Movie controversy sparks free speech debate at Lawrence University

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APPLETON, Wis. (WBAY)- A debate over free speech has erupted on the campus of Lawrence University.

It started after a student group showed a controversial movie featuring comedians making jokes about things like race and sexual orientation.

As a member of a student group hoping to promote free thought at Lawrence University, Chris Wand has no regrets about showing the movie "Can We Take a Joke," which is a documentary featuring comedians poking fun at efforts to be politically correct.

"On many liberal arts college campuses throughout the country there's sort of a hostility to free speech. For example, if you have a political view that's out of the norm, usually people attack you personally for it," said Wand.

While Wand says the movie was meant to start a conversation, it also sparked controversy.

During the showing one student was kicked out for being disruptive. Others were given warnings.

Lawrence University student Lauren McLester-Davis said, "I believe there was a lot of inappropriate material covered within the film that affected a lot of students, particularly students who have been affected by sexual assault, in addition to students of marginalized backgrounds as those were the primary jokes made throughout the film."

McLester-Davis is also the Chair of the Committee on Diversity Affairs at Lawrence University.

A story about the incident prompted headlines in the school newspaper and even editorials. School officials say they did warn students ahead of time about the content.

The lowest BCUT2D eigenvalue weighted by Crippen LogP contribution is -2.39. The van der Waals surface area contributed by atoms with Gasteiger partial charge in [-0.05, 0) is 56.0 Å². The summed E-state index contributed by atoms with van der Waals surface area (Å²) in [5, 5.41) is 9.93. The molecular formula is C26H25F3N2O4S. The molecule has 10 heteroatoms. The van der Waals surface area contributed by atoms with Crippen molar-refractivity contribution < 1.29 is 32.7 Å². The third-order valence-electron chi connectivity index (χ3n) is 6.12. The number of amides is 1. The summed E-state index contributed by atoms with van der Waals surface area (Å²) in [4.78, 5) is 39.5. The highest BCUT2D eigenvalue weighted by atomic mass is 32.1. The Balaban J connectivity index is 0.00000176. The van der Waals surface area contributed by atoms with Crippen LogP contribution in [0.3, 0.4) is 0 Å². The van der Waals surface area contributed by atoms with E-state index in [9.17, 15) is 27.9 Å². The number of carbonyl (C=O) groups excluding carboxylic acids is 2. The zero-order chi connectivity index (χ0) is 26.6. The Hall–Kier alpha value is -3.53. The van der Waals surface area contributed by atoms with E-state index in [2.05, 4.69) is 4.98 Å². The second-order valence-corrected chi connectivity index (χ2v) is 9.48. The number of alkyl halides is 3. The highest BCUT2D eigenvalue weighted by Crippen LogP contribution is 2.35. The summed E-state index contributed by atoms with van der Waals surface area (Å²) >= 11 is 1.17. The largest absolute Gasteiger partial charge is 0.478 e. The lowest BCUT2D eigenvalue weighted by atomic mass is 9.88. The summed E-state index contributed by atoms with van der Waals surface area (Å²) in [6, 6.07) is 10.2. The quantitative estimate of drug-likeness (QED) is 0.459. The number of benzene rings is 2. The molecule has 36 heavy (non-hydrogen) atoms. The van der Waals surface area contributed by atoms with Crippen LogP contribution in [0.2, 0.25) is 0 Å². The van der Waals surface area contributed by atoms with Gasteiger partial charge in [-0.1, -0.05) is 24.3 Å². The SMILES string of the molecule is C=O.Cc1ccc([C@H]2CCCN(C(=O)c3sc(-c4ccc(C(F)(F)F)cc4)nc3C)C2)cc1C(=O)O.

"I think it is definitely harder today to have those conversations because society in general is highly polarized, and we don't have role models in our government about how to get along across differences to work together towards the common good," said Kimberly Barrett, Vice President for Diversity and Inclusion at Lawrence University.

Students for Free Thought had sought official recognition by the LUCC- which is the student government.

On Monday night the LUCC rejected that request and LUCC President Lewis Berger cited the following reasons in a statement.

"Lawrence University Community Council (LUCC) has voted to deny Students for Free Thought. The decision was firmly grounded in LUCC legislation, found in Section IV, Part B, Point 2 of the LUCC By-Laws (found on page 103 of the Lawrence University Student Handbook). The reasons for denial include, but are not limited to, the following:
 The group has made a decision to keep its membership anonymous, which goes against the requirement of LUCC student organizations to be open and public.
 The group is similar to other groups already existing on campus.
 The membership guidelines of the group are very broad and vague, and allow for a great deal of subjectivity in deciding who can and cannot participate in the group.
 The mission statement of the group is very broad, and at times contradictory to itself.
 The group failed to consider many of LUCC Steering Committee’s recommendations during the trial period, including recommendations to examine all of the problems previously stated. Other recommendations that were not followed include collaboration with other groups, campus outreach to find new and inclusive membership, and finding a neutral moderator, which we felt was essential for the group.
Additionally, LUCC believes it is important for LUCC groups to have a positive impact on the Lawrence University campus. We felt this group is not currently structured in a way that is conducive to a positive impact on campus and were concerned about the well-being of our campus at large."



 
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